October 3, 2012 — Lawsuits involving defective Biomet M2A Magnum hip implants have been centralized into one federal court. The U.S. Judicial Panel on Multidistrict Litigation (JPML) created the MDL in the U.S. District Court for the Northern District of Indiana, before Judge Robert L. Miller. Nearly 70 pending lawsuits will be transferred to the court.
The lawsuits all involve similar allegations, legal issues, and injuries. Plaintiffs allege that the metal-on-metal design of a Biomet M2A Magnum is defective. When the metal parts of the device grind together, metal ion debris can accumulate around the hip implant and cause health problems. Potential side effects include metal poisoning (metallosis), tissue damage, early failure of the device, and revision surgery.
Biomet made several arguments against centralizing the litigation. The company believes that most lawsuits involve plaintiff-specific issues that are inappropriate for a central litigation. Furthermore, the Biomet M2A Magnum has been on the market for several years, and it has never been recalled. Biomet has also already settled a few of the lawsuits.
However, the JPML disagreed, and found that the litigation should be centralized in an MDL. According to the judges, “the history of settling several cases is dwarfed by the almost 70 cases currently pending in federal court.”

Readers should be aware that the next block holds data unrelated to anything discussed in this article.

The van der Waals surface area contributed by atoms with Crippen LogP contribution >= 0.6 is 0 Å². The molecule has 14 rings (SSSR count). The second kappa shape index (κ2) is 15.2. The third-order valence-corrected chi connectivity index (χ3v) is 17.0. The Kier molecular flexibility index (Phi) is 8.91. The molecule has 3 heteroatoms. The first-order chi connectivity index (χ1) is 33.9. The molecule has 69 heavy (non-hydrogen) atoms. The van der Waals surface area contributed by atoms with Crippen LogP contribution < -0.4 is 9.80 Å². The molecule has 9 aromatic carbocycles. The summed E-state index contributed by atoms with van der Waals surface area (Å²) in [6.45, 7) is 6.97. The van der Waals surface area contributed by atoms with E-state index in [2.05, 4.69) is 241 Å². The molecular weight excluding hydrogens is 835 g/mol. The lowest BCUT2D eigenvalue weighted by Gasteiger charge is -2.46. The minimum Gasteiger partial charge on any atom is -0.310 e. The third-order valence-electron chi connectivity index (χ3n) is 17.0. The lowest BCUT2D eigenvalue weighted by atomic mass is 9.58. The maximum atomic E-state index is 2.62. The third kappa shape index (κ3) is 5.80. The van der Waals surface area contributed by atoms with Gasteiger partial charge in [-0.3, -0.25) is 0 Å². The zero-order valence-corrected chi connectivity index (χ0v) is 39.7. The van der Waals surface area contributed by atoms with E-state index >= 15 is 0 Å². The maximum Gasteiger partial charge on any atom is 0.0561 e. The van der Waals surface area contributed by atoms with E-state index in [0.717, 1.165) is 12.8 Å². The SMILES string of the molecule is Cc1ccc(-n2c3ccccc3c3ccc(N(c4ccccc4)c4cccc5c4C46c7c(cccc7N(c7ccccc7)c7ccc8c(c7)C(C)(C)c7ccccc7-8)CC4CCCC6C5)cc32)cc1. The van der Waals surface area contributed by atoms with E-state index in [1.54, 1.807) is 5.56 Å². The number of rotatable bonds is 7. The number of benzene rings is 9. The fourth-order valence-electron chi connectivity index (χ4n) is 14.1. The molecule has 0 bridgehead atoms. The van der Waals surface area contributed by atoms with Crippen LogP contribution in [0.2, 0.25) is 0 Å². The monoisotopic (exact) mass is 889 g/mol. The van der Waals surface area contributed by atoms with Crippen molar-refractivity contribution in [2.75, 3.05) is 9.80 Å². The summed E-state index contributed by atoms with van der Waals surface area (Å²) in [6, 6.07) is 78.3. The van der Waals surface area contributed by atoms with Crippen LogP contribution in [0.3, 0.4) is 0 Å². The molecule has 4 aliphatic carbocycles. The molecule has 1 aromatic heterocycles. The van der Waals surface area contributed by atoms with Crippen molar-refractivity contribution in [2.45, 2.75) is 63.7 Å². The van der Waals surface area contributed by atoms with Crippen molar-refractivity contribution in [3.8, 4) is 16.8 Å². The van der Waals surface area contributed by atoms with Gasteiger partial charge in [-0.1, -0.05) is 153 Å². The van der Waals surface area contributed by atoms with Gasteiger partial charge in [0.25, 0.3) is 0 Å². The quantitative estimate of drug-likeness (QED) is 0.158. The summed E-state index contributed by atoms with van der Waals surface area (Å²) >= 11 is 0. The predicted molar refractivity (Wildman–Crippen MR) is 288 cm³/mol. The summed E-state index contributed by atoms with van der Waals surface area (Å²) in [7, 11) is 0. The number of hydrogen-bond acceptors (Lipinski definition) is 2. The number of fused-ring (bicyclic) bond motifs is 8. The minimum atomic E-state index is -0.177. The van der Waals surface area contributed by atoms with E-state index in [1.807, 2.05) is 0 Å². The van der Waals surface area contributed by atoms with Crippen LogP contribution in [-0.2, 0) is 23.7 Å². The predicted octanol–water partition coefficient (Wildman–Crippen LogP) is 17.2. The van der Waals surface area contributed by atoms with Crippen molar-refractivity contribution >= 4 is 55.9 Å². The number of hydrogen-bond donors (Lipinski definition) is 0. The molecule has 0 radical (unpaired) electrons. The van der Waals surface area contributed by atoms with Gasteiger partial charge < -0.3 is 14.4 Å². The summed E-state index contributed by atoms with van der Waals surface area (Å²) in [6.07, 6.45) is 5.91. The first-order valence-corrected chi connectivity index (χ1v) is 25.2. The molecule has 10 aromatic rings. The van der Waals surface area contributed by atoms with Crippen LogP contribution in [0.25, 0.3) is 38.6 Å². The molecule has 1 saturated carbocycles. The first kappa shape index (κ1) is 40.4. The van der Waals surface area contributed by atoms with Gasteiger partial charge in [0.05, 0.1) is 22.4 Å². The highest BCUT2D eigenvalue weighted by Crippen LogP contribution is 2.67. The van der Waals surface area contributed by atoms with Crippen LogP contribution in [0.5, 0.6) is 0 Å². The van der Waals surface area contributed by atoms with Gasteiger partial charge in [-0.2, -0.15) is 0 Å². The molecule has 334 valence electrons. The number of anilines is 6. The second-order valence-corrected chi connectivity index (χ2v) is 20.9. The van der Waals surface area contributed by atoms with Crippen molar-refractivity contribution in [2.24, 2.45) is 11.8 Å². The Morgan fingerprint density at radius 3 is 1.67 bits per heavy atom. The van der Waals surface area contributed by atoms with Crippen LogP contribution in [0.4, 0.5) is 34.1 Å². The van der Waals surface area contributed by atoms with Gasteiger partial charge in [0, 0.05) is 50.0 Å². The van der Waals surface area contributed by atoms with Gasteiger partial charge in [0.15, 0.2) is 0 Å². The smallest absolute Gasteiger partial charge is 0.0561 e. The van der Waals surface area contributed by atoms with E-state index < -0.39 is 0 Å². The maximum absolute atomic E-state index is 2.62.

It is very common for the JPML to create an MDL for large drug and medical device litigations. By transferring most lawsuits to one court, there is less risk of duplicative discovery or conflicting rulings in the lower courts. The location also increases convenience. The JPML chose to locate the MDL in Indiana because Biomet has its headquarters in the state. An MDL can also help conserve court resources and expedite a resolution.
Several other medical device companies have also faced MDLs involving hip implants — including the DePuy ASR hip, DePuy Pinnacle hip, and the Wright Conserve. These implants all have the metal-on-metal design, which researchers now warn is associated with higher risk of failure and complications than plastic or ceramic designs.